There is nothing to celebrate in a train accident and oil spill.

But the outcome of last week’s derailment of a train carrying volatile crude oil in Whatcom County was a testament to Washington’s strong oil spill policies and rigorous training.

Nobody was hurt despite the spectacular crash and fire on Dec. 22, and there appears to be little environmental harm.

Other municipalities through which oil trains pass should note how preparation and a coordinated response prevented an accident from becoming a catastrophe.

At the same time, federal safety regulators should look closely at this accident as they review standards for tank cars carrying flammable material. Tank cars upgraded to meet the latest safety standard still ruptured and caught fire in the low-speed derailment.

Knowing accidents are inevitable with more than 20 billion gallons of oil moving through the state annually by rail, ship, pipeline and truck, Washington policymakers crafted one of the nation’s strongest oil-spill preparedness and response programs over the last decade.

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That was motivated in part by tragedies, including a 1999 pipeline explosion that killed two 10-year-old boys and an 18-year-old man in Bellingham.

Federal action was prompted in part by a 2013 oil train crash and explosion in Quebec that killed 47.

Congress in 2015 created new safety standards, including a requirement that safer tank cars be used for transporting flammable material such as crude oil.

Washington’s Legislature stepped up. Its 2015 Oil Transportation Safety Act requires, among other things, advance notice of crude oil shipments by rail. That enables the state to notify local emergency responders so they can be prepared. Earlier this year, it funded the state spills program through the 2027-2029 biennium.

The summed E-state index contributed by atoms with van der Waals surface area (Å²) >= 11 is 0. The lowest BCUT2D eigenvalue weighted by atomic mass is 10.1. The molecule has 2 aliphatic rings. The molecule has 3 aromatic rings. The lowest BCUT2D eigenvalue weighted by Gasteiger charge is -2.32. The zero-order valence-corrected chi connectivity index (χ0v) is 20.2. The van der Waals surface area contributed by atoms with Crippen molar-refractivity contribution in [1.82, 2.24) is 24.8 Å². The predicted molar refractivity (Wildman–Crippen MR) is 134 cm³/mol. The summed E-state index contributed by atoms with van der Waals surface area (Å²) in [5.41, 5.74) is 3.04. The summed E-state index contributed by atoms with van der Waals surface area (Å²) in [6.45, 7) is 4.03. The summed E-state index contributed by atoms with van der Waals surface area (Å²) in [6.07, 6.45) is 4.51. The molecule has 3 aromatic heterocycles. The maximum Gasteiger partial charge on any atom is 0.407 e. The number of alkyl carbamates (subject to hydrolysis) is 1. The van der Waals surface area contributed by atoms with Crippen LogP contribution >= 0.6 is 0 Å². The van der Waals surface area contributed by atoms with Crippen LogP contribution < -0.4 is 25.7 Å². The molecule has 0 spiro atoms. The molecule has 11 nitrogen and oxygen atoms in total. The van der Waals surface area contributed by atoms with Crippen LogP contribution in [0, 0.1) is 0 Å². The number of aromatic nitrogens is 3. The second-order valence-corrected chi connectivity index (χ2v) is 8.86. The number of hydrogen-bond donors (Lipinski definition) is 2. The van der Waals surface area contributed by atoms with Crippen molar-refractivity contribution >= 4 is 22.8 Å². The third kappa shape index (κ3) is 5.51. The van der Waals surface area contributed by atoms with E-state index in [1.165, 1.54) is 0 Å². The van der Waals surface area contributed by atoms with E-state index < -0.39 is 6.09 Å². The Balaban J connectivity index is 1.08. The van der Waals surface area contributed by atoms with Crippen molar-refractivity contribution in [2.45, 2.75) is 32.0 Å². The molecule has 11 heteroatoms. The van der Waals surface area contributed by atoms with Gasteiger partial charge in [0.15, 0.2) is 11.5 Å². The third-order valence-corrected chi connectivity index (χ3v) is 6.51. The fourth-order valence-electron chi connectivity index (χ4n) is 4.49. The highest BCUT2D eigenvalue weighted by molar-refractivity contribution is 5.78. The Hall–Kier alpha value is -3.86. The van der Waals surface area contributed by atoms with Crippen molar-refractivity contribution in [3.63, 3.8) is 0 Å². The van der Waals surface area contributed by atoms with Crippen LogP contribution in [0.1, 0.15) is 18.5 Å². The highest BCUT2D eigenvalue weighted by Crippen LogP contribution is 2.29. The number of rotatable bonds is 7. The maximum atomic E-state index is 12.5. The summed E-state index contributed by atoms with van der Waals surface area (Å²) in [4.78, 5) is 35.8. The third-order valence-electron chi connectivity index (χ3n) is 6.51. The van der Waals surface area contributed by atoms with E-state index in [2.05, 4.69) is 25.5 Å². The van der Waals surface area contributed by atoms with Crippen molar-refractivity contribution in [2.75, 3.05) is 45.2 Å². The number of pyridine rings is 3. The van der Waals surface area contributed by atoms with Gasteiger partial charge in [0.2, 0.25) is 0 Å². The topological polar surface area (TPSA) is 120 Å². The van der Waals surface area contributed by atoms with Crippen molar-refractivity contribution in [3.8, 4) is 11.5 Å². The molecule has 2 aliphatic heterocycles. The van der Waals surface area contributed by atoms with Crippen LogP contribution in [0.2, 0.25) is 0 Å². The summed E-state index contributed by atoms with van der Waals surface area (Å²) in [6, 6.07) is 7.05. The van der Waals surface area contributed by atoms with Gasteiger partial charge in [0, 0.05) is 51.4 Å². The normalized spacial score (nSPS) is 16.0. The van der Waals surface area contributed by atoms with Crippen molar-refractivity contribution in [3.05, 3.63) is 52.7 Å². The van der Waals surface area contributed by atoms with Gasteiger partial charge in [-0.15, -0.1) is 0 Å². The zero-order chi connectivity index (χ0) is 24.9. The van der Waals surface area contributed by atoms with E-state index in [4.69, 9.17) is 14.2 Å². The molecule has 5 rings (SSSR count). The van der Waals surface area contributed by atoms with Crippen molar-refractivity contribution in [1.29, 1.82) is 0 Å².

Such preparedness is critical because of the perpetual risk these shipments pose.

“There’s no question that the Washington state regulations have helped improve the ability to respond to spills such as this,” John Gargett, deputy director of emergency management in the Whatcom County Sheriff’s Office, told this editorial board.

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Whatcom County is particularly well prepared because of its experience with spills and local refineries. Its training includes derailment exercises, such as one four years ago in Custer, where last week’s accident occurred.

Because of that training, agencies already had evacuation plans and identified staging areas. Commanders also knew each other by first name because they’d practiced together.

“When we were on site it wasn’t ‘who is the chief in charge?’ ” he recalled. “It was ‘Hey Chuck, can we do this? Hey John, can you take care of that?'”

Gargett said the train was only traveling about 7 miles per hour when it derailed, and cold temperature reduced flammability. Nearby refineries sent specialized firefighting equipment. The cars also met the higher federal safety standard, DOT-117. Otherwise, he said, “It probably would have been quite a bit more catastrophic.”

By 2025, all crude oil shipped by rail must be in DOT-117 cars, under the deadline Congress set in 2015.

Use of DOT-117 cars is increasing, but they accounted for just 34% of the fleet carrying highly flammable liquids in 2018, according to a U.S. Department of Transportation survey released last year.

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Regulators should not wait for the 2025 deadline to begin evaluating whether the DOT-117 standard is safe enough.

While last week’s accident had a relatively good outcome, it happened in ideal circumstances and there was still a fire. What if the train was moving faster in warm weather and derailed in a denser area, such as downtown Seattle?

Meanwhile, other communities through which oil is shipped should note how well investments in preparedness paid off last week in Whatcom County.